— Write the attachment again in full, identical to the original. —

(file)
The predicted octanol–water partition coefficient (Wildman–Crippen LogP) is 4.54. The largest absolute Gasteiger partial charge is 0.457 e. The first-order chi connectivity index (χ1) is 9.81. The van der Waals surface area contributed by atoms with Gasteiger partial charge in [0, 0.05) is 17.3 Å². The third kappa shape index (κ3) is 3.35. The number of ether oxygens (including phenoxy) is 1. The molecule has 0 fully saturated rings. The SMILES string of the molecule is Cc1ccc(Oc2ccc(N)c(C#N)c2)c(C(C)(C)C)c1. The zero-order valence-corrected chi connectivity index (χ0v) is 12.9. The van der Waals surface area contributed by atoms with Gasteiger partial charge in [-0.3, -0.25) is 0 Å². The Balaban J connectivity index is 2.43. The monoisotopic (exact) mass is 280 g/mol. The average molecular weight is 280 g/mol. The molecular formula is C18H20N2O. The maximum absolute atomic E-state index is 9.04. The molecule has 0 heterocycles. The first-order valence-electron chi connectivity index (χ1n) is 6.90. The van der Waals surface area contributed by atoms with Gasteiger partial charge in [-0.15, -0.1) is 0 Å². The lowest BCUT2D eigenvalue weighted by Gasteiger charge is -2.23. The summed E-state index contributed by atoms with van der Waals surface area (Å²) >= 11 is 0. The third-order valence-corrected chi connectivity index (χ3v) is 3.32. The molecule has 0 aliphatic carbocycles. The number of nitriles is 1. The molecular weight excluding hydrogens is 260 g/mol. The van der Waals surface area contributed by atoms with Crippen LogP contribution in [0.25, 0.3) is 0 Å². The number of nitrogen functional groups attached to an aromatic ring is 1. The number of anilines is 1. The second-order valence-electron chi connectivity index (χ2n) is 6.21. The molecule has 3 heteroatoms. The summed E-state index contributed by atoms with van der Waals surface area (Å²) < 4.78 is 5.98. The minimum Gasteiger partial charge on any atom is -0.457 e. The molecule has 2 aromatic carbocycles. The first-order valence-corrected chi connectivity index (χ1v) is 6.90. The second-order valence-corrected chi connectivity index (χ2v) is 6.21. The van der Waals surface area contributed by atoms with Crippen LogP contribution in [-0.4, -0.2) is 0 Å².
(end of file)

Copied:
The predicted octanol–water partition coefficient (Wildman–Crippen LogP) is 4.54. The largest absolute Gasteiger partial charge is 0.457 e. The first-order chi connectivity index (χ1) is 9.81. The van der Waals surface area contributed by atoms with Gasteiger partial charge in [0, 0.05) is 17.3 Å². The third kappa shape index (κ3) is 3.35. The number of ether oxygens (including phenoxy) is 1. The molecule has 0 fully saturated rings. The SMILES string of the molecule is Cc1ccc(Oc2ccc(N)c(C#N)c2)c(C(C)(C)C)c1. The zero-order valence-corrected chi connectivity index (χ0v) is 12.9. The van der Waals surface area contributed by atoms with Gasteiger partial charge in [-0.3, -0.25) is 0 Å². The Balaban J connectivity index is 2.43. The monoisotopic (exact) mass is 280 g/mol. The average molecular weight is 280 g/mol. The molecular formula is C18H20N2O. The maximum absolute atomic E-state index is 9.04. The molecule has 0 heterocycles. The first-order valence-electron chi connectivity index (χ1n) is 6.90. The van der Waals surface area contributed by atoms with Gasteiger partial charge in [-0.15, -0.1) is 0 Å². The lowest BCUT2D eigenvalue weighted by Gasteiger charge is -2.23. The summed E-state index contributed by atoms with van der Waals surface area (Å²) >= 11 is 0. The third-order valence-corrected chi connectivity index (χ3v) is 3.32. The molecule has 0 aliphatic carbocycles. The number of nitriles is 1. The molecular weight excluding hydrogens is 260 g/mol. The van der Waals surface area contributed by atoms with Crippen LogP contribution in [0.25, 0.3) is 0 Å². The number of nitrogen functional groups attached to an aromatic ring is 1. The number of anilines is 1. The second-order valence-electron chi connectivity index (χ2n) is 6.21. The molecule has 3 heteroatoms. The summed E-state index contributed by atoms with van der Waals surface area (Å²) < 4.78 is 5.98. The minimum Gasteiger partial charge on any atom is -0.457 e. The molecule has 2 aromatic carbocycles. The first-order valence-corrected chi connectivity index (χ1v) is 6.90. The second-order valence-corrected chi connectivity index (χ2v) is 6.21. The van der Waals surface area contributed by atoms with Crippen LogP contribution in [-0.4, -0.2) is 0 Å².